Forged Origin Energy emails were released in the Australian cyberspace earlier this year, with authorities believing the attack was intended to infect tens of thousands of customers.
Posing as a legitimate electronic bill, the email was instead loaded with highly dangerous malware by unknown cybercriminals. Sent with the subject “Your Origin Electricity Bill” and an urgent due date, the email urged recipients to view the statement without delay.
Those unlucky enough to click through the bogus message would then be lead to a duplicate Origin Energy webpage that linked to the malware payload. The payload would then install malicious files unto the unknowing victim’s computer.
Authorities said the “amount due” on the hoax emails varied between victims; but what they do know was the message stemmed from a fake domain registered in China a few days before the attack – originenergysolar.net. The scam messages were also said to have been sent from servers in France, making the criminals behind the scam a little harder to trace with different locations around the world.
Origin issued a statement through their Twitter account shortly after the hoax started. They also listed several ways to help customers in the wake of the attack.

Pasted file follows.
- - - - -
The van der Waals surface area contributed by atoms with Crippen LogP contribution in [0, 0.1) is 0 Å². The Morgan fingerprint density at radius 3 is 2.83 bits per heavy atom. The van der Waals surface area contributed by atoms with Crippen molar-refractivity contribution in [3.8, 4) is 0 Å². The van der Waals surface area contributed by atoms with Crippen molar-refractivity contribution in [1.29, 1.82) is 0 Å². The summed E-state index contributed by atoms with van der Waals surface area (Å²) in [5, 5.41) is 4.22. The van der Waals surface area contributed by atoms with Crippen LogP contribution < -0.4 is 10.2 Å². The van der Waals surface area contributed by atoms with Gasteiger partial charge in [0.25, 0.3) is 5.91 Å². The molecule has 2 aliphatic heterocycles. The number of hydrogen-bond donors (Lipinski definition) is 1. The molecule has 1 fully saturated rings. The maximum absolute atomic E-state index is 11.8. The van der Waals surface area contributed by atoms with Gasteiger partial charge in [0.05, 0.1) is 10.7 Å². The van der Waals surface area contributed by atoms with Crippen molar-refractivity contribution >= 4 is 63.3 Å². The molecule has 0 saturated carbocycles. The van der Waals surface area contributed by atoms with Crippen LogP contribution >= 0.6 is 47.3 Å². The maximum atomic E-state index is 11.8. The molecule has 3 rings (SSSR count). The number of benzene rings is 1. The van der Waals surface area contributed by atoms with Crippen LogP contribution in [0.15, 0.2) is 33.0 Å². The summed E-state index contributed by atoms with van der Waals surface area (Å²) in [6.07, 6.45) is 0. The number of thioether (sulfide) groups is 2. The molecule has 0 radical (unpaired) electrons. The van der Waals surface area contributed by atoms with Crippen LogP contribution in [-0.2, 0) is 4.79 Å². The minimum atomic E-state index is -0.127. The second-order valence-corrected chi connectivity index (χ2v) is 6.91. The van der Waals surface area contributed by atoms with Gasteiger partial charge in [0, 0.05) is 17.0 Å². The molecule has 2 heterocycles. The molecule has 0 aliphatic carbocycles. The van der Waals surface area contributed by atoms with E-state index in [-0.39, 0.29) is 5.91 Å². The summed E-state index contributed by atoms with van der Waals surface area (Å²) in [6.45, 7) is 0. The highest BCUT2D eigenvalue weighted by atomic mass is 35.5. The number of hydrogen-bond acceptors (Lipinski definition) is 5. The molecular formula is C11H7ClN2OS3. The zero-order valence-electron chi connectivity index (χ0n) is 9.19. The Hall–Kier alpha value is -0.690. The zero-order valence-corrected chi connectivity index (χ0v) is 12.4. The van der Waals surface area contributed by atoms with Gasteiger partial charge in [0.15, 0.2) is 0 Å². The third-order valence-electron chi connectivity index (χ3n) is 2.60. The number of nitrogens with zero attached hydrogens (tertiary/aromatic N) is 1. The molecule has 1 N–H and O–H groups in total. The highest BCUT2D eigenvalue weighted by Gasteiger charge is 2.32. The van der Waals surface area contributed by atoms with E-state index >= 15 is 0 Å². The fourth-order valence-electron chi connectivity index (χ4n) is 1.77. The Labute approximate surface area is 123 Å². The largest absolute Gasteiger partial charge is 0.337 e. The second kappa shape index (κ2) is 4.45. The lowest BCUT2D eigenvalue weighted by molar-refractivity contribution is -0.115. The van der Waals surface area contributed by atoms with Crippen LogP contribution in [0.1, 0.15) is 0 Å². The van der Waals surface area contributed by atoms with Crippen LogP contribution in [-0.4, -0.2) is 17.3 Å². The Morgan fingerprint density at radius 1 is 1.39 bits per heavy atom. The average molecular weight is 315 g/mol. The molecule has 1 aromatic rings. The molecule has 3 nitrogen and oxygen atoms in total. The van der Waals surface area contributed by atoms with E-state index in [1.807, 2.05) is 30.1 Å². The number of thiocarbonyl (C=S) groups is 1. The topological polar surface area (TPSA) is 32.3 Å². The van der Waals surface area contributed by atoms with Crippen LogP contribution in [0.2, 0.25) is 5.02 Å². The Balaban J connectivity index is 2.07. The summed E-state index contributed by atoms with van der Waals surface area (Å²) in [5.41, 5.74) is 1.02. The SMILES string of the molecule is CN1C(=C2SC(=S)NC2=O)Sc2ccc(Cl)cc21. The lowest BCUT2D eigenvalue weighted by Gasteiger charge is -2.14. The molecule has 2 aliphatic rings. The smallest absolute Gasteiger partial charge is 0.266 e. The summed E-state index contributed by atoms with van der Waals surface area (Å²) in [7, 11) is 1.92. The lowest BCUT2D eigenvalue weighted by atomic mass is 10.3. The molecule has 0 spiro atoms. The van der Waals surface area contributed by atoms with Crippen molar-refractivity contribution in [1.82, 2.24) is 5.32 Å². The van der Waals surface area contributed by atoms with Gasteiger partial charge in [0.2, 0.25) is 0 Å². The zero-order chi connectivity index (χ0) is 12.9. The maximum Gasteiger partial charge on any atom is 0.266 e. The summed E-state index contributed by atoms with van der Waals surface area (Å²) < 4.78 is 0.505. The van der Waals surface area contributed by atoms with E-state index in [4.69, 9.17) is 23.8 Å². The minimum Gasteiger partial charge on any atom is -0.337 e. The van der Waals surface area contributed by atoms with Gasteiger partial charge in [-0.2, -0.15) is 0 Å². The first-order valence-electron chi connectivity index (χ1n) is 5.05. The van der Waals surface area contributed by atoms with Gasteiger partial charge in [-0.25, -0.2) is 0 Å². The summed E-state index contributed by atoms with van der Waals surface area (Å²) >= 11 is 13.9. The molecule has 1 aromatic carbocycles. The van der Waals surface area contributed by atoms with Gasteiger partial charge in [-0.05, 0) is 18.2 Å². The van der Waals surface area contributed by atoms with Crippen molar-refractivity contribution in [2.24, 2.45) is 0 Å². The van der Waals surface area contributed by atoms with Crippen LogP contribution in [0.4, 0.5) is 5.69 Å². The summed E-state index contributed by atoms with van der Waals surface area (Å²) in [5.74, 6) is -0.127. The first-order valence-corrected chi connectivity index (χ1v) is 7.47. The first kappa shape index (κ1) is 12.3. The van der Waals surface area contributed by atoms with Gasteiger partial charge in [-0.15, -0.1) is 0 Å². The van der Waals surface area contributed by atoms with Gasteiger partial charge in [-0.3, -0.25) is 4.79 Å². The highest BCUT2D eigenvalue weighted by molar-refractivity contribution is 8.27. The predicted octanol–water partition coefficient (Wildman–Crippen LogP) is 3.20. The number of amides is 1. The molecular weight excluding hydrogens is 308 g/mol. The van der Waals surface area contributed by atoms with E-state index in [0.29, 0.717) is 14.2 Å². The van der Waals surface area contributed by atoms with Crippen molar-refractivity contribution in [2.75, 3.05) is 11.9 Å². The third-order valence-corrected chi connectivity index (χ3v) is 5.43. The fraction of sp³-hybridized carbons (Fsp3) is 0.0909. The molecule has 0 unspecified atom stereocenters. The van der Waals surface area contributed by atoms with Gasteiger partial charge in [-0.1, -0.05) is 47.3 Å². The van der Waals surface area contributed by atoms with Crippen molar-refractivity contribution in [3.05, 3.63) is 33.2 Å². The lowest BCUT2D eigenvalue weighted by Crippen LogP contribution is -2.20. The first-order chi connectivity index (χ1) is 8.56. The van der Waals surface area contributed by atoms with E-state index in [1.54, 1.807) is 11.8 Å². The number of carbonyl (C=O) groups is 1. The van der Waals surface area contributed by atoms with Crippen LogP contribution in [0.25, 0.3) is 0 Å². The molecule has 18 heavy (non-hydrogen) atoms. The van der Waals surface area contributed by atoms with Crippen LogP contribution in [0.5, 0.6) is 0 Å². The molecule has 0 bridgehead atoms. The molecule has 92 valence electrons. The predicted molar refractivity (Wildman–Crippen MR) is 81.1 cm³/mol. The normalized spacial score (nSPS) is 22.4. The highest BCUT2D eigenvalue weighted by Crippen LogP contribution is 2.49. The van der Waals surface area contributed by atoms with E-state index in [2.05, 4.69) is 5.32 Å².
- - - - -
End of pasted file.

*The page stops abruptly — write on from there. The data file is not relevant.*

An Origin spokesperson said they were finding scams to be more sophisticated and specific in their targets.
Origin stated that when contacting customers about overdue payments, they would let the customer choose a payment option. They would never ask for a money transfer or directly depositing funds into a specific bank account.
The company also said they only contact customers with outstanding accounts when they’ve already sent the bill and an overdue notice through mail or email. Origin added that if a customer receives a fishy email from them, they should contact the company directly to report it.
A spokesman for Origin said they were finding scams to be more sophisticated and that the company was one of the companies that have been directly targeted by online phishing scams.
“We’re doing what we can to inform our customers and communities about how to spot fake bills, and what to do if they’ve received one. We’re asking customers to consider when they last paid their account and to look closely at the sender, contact details and any links contained in the email,” the spokesperson added.
The company stressed that if customers come across suspicious emails from them, they shouldn’t click on any of the links found on the email but instead delete the message and report to corresponding authorities. One of the authorities they mentioned was http://www.scamwatch.gov.au/.
The company recommended customers to call them directly or login to their online accounts to verify their billing status. More information concerning this phishing scam can be found on the company’s blog.
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